- The Washington Times - Tuesday, March 2, 2004

CARACAS, Venezuela (AP) — Venezuela’s elections council ruled yesterday that the opposition lacked enough signatures to force a recall referendum on President Hugo Chavez.

Rioting over the issue spread from Caracas to other cities.

Chavez opponents said they submitted more than 3.4 million signatures. Some 2.4 million are needed for a recall election.

But council President Francisco Carrasquero announced that just 1.83 million signatures were valid. An additional 876,016 signatures may be valid if citizens confirm they indeed signed the petition, Mr. Carrasquero said.

The council said that voters whose signatures were under dispute would have between March 18 and March 22 to report to voting centers to confirm they indeed had signed the petition.

Venezuela’s opposition asserts that such a monumental task, involving hundreds of thousands of citizens, could indefinitely postpone the referendum or derail it entirely.

Even before the announcement, protests surged as the opposition anticipated the result. National guard troops in armored personnel carriers rolled through several cities as demonstrators burned tires and hurled rocks and gasoline bombs at soldiers.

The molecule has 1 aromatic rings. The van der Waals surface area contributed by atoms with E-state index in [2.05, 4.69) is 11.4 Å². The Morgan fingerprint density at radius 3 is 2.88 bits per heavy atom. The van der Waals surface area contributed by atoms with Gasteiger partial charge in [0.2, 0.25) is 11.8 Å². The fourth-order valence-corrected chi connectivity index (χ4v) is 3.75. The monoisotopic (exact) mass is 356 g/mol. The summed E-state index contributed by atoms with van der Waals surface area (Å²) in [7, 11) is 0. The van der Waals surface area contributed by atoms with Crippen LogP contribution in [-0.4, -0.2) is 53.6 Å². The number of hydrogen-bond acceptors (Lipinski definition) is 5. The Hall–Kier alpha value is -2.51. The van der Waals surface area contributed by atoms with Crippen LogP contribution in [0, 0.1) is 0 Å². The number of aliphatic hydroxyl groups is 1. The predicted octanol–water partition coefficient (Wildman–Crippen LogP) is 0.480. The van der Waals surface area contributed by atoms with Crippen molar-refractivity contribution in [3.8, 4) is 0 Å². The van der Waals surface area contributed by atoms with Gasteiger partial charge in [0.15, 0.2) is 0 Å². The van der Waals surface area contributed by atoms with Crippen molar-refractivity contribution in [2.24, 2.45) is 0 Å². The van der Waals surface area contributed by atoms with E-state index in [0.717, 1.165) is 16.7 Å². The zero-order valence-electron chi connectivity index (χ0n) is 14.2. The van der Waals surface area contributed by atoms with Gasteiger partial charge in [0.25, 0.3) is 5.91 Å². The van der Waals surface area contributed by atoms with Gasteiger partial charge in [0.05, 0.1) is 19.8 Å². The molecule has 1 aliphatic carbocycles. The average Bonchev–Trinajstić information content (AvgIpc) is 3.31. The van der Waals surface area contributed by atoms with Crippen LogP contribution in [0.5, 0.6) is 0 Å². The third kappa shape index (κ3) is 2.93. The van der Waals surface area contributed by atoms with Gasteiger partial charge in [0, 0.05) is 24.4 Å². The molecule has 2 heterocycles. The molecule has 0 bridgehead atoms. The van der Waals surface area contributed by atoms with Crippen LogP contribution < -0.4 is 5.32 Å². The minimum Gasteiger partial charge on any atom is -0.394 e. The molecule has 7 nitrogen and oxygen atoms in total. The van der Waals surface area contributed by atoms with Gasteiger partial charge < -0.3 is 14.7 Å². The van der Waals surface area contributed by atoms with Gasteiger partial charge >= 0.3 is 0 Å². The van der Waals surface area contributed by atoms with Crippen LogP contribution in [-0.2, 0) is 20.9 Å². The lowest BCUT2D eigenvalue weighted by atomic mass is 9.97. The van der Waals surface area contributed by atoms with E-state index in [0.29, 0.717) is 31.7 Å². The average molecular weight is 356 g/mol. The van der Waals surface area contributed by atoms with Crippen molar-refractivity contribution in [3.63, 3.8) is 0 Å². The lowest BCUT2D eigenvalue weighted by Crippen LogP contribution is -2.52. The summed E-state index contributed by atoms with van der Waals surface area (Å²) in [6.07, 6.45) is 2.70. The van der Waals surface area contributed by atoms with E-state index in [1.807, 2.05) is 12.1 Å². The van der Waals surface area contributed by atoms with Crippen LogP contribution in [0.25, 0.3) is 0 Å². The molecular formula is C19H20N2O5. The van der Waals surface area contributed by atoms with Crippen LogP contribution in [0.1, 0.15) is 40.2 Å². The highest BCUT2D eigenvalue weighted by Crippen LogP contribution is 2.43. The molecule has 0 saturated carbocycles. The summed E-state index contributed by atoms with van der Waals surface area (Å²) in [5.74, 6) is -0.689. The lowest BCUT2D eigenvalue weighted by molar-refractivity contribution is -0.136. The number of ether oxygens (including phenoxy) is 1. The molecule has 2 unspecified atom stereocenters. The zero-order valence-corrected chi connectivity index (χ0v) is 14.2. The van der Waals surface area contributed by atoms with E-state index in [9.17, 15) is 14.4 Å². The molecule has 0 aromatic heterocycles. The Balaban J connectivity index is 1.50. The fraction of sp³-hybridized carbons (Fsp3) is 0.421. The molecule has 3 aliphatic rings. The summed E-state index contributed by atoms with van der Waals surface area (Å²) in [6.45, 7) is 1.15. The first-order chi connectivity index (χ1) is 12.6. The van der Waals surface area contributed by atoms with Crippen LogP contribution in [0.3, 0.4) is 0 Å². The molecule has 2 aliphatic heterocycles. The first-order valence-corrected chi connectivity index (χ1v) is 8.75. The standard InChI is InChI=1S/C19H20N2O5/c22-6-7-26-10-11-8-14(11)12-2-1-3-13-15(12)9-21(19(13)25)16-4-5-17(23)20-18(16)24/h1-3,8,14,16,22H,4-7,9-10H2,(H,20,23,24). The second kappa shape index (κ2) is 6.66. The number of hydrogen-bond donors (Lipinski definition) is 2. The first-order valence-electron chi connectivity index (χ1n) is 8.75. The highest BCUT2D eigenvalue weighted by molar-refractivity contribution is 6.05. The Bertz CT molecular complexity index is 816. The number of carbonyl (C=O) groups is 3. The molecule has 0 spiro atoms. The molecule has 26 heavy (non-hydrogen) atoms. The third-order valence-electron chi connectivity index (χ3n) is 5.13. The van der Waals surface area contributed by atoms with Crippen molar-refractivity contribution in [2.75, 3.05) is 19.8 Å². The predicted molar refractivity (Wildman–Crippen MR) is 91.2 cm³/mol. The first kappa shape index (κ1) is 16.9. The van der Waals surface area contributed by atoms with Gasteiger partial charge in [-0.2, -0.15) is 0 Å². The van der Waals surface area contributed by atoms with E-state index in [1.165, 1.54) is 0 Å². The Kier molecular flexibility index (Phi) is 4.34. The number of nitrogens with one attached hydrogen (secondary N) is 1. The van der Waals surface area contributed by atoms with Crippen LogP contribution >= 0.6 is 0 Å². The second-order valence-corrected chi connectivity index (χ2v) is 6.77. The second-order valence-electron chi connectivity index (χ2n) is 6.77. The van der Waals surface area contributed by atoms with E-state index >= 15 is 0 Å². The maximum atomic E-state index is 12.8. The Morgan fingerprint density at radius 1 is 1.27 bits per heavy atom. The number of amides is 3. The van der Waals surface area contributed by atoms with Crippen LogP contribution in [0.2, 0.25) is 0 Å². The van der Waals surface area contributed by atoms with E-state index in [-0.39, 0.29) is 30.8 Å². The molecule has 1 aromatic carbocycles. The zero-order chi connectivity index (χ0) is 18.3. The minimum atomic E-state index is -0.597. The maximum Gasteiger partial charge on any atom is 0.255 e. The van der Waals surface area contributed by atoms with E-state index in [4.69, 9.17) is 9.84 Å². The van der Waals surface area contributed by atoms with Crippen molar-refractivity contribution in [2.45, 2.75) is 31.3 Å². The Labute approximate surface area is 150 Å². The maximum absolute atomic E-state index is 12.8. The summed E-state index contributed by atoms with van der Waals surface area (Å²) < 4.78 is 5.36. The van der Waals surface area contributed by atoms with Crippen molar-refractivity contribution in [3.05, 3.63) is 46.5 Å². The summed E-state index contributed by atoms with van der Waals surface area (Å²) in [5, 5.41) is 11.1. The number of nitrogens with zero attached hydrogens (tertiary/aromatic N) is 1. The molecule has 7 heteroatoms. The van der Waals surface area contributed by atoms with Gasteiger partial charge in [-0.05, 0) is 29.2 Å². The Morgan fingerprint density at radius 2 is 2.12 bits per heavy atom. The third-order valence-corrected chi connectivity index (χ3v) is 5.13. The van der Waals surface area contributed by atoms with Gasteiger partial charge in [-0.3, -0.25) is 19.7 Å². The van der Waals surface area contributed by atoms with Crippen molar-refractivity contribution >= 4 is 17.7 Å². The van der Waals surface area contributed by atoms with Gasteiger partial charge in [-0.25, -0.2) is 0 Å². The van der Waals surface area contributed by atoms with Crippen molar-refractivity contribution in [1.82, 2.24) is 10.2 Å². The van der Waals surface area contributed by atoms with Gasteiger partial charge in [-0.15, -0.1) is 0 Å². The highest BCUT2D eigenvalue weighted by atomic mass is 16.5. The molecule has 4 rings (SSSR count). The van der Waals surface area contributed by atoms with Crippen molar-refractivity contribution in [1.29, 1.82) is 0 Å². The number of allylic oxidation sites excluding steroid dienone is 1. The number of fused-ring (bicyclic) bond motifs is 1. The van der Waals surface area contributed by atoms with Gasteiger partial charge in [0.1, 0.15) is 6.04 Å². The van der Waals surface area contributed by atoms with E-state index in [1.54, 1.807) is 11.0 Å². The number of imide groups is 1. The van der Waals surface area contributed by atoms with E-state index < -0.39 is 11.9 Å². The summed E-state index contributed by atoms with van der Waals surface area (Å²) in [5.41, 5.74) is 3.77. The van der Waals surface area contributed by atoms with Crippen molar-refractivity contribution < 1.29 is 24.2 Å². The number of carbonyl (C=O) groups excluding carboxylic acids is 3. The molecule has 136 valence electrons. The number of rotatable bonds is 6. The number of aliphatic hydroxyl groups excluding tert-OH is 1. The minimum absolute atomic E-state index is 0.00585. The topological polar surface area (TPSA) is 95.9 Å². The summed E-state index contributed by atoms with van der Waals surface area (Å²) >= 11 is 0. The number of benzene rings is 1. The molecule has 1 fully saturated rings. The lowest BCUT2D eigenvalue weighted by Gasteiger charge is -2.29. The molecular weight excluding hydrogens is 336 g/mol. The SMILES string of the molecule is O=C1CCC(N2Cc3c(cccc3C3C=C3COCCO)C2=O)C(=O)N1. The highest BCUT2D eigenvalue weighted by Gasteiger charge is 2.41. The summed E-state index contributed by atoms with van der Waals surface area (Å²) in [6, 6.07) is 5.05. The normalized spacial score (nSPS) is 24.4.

Protests were reported in at least 10 other cities, including the industrial centers of Valencia and Barquisimeto and the western oil city of Maracaibo.

Mr. Chavez’s foes have been blocking traffic throughout Caracas since Friday to protest what they view as a government plot to derail the referendum — their last chance of legally ousting Mr. Chavez before the next elections in 2006.

At least one person has been killed and 60 wounded since Friday. Dozens have been arrested.

Venezuelans had been waiting since Sunday for the council to release its findings.

The opposition tried to dislodge Mr. Chavez, a populist leftist first elected in 1998, through a short-lived coup in 2002 and a general strike that dragged on for two months last year.

Prodded by the Organization of American States and the U.S.-based Carter Center, the government and the opposition agreed last May on ground rules for an eventual recall referendum.

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